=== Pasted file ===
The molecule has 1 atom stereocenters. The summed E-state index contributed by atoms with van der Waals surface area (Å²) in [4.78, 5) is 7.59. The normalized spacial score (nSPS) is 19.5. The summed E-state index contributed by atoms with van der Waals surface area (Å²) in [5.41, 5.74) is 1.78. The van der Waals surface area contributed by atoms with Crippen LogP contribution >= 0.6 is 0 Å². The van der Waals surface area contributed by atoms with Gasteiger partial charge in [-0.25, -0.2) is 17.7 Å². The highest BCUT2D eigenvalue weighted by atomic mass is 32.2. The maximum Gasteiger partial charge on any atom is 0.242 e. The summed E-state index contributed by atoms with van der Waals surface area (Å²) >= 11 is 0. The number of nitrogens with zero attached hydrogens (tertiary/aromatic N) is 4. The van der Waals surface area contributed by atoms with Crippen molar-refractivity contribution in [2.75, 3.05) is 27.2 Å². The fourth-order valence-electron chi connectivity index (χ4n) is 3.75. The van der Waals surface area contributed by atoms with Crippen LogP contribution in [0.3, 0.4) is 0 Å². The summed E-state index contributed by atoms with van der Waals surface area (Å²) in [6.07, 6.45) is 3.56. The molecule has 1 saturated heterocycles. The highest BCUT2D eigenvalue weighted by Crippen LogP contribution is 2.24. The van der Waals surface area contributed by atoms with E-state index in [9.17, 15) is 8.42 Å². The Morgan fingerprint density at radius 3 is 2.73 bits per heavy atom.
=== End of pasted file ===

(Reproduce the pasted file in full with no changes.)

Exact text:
The molecule has 1 atom stereocenters. The summed E-state index contributed by atoms with van der Waals surface area (Å²) in [4.78, 5) is 7.59. The normalized spacial score (nSPS) is 19.5. The summed E-state index contributed by atoms with van der Waals surface area (Å²) in [5.41, 5.74) is 1.78. The van der Waals surface area contributed by atoms with Crippen LogP contribution >= 0.6 is 0 Å². The van der Waals surface area contributed by atoms with Gasteiger partial charge in [-0.25, -0.2) is 17.7 Å². The highest BCUT2D eigenvalue weighted by atomic mass is 32.2. The maximum Gasteiger partial charge on any atom is 0.242 e. The summed E-state index contributed by atoms with van der Waals surface area (Å²) >= 11 is 0. The number of nitrogens with zero attached hydrogens (tertiary/aromatic N) is 4. The van der Waals surface area contributed by atoms with Crippen molar-refractivity contribution in [2.75, 3.05) is 27.2 Å². The fourth-order valence-electron chi connectivity index (χ4n) is 3.75. The van der Waals surface area contributed by atoms with Crippen LogP contribution in [0.3, 0.4) is 0 Å². The summed E-state index contributed by atoms with van der Waals surface area (Å²) in [6.07, 6.45) is 3.56. The molecule has 1 saturated heterocycles. The highest BCUT2D eigenvalue weighted by Crippen LogP contribution is 2.24. The van der Waals surface area contributed by atoms with E-state index in [9.17, 15) is 8.42 Å². The Morgan fingerprint density at radius 3 is 2.73 bits per heavy atom.